the sources of the signals are often uncertain, it is not
possible to determine the mixed matrix produced by
the distance and to measure 1
s, 2
s, 3
s, and 4
s
individually. ICA reorganizes a set of complex data
into independent components by means of statistic
algorithm. As long as there are sufficient amount of
known x and independent components are actually
present, it can estimate u, a value close to the
original independent component. In such analysis,
the mixed matrix A is not necessarily required. ICA
is able to separate the independent components
1
u,2
u,3
u,and 4
u as shown in Figure 5. However, the
amplitude of the separated signals become smaller,
showing distortion of the original signals. We
proposed a modified ICA to solve this problem.
Using gradient estimation algorithm, the proposed
method can estimate the original signals. After the
separation by ICA, the automatically adjustable gain
is added. Finally the modified ICA retrieves the
amplitude. Its time domain is shown in Figure 6. The
original signals 1
s, 2
s, 3
s, and 4
s is presented in
Figure 7 . Figure 8 represents the Gaussian
distribution of original signals. It can be observed
that the retrieved signals are very close to the original.
So is the retrieve amplitude. In terms of frequency
domain, the retrieved signals are very similar to the
original. Unlike the traditional ICA which allows
only one signal in Gaussian distribution, all the
signals in the modified method are in Gaussian
distribution.
0 12 3 4 5 6
-2
0
2
0 1 2 3 4 5 6
-2
0
2
Amplitude
0 1 2 3 4 5 6
-2
0
2
0 1 2 3 4 5 6
-1
0
1
Time (Sec)
Fig. 4. Time domain of signals received by microphone.
Proceedings of the 6th WSEAS International Conference on Applied Computer Science, Tenerife, Canary Islands, Spain, December 16-18, 2006 546
0 12 3 4 5 6
-0.02
0
0.02
0 1 2 3 4 5 6
-0.02
0
0.02
Amplitude
0 1 2 3 4 5 6
-0.05
0
0.05
0 1 2 3 4 5 6
-0.05
0
0.05
Time (Sec)
Fig. 6. Time domain of signals separated by ICA.
0 12 3 4 5 6
-1
0
1
0 1 2 3 4 5 6
-1
0
1
Amplitude
0 1 2 3 4 5 6
-1
0
1
0 1 2 3 4 5 6
-1
0
1
Time (Sec)
Fig. 8. Time domain of signals separated by modified ICA.
0 12 3 4 5 6
-1
0
1
0 1 2 3 4 5 6
-1
0
1
Amplitude
0 1 2 3 4 5 6
-1
0
1
0 1 2 3 4 5 6
-1
0
1
Time (Sec)
Fig. 10. Time domain of original signals.
-1 -0.5 00.5 1
0
0.5
1
1.5
2x 10
4
(A)
-1 -0.5 00.5 1
0
0.5
1
1.5
2
2.5
3x 10
4
(B)
-1 -0.5 00.5 1
0
0.5
1
1.5
2
2.5 x 10
4
(C)
-1 -0.5 00.5 1
0
0.5
1
1.5
2x 10
4
(D)
Fig. 12 Gaussian distribution of original signals.
4 Conclusion
One of the limitations of ICA is that the original
signals should be non-Gaussian and only one
Gaussian signal is allowed. Otherwise aliasing and
errors may occur during estimation. The opposite
phase and unequal amplitude in the estimation will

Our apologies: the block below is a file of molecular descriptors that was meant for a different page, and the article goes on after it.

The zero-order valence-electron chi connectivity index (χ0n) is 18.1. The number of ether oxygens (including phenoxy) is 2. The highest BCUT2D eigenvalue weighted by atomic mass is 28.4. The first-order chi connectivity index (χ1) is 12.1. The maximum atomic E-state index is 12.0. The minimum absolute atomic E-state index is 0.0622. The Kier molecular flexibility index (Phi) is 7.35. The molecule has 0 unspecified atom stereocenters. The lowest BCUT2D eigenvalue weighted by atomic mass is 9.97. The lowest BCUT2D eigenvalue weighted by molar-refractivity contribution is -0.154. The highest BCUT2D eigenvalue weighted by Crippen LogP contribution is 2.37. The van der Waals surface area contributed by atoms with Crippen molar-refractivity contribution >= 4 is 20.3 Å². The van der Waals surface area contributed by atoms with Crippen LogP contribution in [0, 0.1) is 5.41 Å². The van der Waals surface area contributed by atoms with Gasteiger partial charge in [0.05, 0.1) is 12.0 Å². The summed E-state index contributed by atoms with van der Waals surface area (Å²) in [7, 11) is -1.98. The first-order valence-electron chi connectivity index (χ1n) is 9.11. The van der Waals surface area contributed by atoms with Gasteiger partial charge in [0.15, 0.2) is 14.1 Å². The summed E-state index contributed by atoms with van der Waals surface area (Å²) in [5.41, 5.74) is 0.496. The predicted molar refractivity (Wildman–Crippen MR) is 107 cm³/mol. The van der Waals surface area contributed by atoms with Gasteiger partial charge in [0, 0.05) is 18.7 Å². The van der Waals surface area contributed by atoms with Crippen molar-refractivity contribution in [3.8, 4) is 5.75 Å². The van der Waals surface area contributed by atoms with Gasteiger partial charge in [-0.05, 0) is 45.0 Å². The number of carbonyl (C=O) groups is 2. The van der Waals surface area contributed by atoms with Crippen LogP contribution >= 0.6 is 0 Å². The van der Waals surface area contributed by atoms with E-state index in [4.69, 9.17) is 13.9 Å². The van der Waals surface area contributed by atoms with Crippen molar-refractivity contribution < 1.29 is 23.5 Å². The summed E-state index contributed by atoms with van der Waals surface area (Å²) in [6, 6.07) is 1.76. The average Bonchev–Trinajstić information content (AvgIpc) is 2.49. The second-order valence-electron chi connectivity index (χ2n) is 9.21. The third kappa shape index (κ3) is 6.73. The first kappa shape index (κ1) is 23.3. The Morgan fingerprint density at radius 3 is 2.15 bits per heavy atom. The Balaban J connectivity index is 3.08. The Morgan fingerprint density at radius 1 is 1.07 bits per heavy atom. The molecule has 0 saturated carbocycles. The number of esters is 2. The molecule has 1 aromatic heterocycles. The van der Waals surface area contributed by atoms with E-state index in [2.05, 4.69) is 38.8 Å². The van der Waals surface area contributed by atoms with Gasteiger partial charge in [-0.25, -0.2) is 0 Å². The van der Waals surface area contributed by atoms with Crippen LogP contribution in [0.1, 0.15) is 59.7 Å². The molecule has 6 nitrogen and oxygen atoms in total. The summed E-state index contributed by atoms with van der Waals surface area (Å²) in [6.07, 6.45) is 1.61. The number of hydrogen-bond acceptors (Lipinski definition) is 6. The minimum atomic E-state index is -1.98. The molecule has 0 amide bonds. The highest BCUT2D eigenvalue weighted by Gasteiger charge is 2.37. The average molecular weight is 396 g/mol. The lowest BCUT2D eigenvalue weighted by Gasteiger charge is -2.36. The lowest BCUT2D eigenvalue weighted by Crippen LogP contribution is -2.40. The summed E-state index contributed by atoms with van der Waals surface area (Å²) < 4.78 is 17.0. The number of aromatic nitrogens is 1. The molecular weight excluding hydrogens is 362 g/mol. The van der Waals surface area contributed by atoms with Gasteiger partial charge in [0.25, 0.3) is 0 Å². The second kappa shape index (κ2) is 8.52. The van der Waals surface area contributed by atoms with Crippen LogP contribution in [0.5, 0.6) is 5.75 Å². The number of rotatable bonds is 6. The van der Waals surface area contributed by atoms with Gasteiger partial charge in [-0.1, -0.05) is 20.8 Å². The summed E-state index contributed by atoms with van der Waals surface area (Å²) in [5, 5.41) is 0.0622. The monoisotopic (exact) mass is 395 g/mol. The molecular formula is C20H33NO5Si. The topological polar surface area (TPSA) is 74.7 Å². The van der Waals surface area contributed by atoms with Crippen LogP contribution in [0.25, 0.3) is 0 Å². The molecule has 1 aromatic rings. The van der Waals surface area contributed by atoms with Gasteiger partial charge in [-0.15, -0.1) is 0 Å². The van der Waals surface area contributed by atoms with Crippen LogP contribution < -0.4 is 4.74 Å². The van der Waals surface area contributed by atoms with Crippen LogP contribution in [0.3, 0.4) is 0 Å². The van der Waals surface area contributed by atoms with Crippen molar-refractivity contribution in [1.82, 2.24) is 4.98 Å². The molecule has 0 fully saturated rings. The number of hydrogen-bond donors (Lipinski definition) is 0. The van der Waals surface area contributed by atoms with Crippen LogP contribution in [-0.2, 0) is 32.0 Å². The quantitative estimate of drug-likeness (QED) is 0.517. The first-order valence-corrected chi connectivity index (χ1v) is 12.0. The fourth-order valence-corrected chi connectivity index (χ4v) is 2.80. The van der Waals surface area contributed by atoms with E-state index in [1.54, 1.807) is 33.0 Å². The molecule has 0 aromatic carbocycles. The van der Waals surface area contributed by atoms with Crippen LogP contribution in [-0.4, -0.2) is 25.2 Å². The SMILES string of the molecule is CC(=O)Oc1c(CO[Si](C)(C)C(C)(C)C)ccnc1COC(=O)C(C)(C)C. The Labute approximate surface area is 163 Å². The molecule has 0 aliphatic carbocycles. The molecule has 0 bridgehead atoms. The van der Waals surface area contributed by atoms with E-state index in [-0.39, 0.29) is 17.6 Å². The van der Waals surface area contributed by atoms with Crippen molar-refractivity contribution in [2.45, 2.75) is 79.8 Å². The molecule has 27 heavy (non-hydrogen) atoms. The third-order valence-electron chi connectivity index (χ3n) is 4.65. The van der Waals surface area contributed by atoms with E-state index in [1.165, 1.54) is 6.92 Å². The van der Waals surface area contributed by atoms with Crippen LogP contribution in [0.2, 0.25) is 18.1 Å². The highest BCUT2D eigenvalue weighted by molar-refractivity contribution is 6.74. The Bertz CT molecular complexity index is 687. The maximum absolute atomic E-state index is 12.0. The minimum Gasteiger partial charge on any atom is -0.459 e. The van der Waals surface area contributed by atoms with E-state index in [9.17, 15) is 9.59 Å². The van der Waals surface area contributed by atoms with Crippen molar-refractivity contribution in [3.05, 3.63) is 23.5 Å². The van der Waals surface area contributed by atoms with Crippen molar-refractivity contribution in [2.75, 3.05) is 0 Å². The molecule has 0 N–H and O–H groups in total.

lead to the distortion of microphone signals during
retrieval. This study proposed a modified ICA, which
allows more accurate estimation of phase and
amplitude in Gaussian signals and ensure effective
retrieval of original signals. This method has
promising potential for application in many fields.
Acknowledgments
This project was supported by the National Science
Council in Taiwan, Republic of China, under Project
Number NSC 94-2218-E-008-006.
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... 4, the sources are a linear product of W and y as it remains in the case of conventional BSS. u = Wy (7) Another example of underdetermined BSS is studied in [Lin Q., et al. (2006)] to present a novel BSS-based speech encryption by properly constructing the underdetermined mixing matrix for encryption, and by generating the key signals that satisfy the necessary condition in the method to be unconditionally secure. ...
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We introduce a novel fast algorithm for independent component analysis, which can be used for blind source separation and feature extraction. We show how a neural network learning rule can be transformed into a fixedpoint iteration, which provides an algorithm that is very simple, does not depend on any user-defined parameters, and is fast to converge to the most accurate solution allowed by the data. The algorithm finds, one at a time, all nongaussian independent components, regardless of their probability distributions. The computations can be performed in either batch mode or a semiadaptive manner. The convergence of the algorithm is rigorously proved, and the convergence speed is shown to be cubic. Some comparisons to gradient-based algorithms are made, showing that the new algorithm is usually 10 to 100 times faster, sometimes giving the solution in just a few iterations.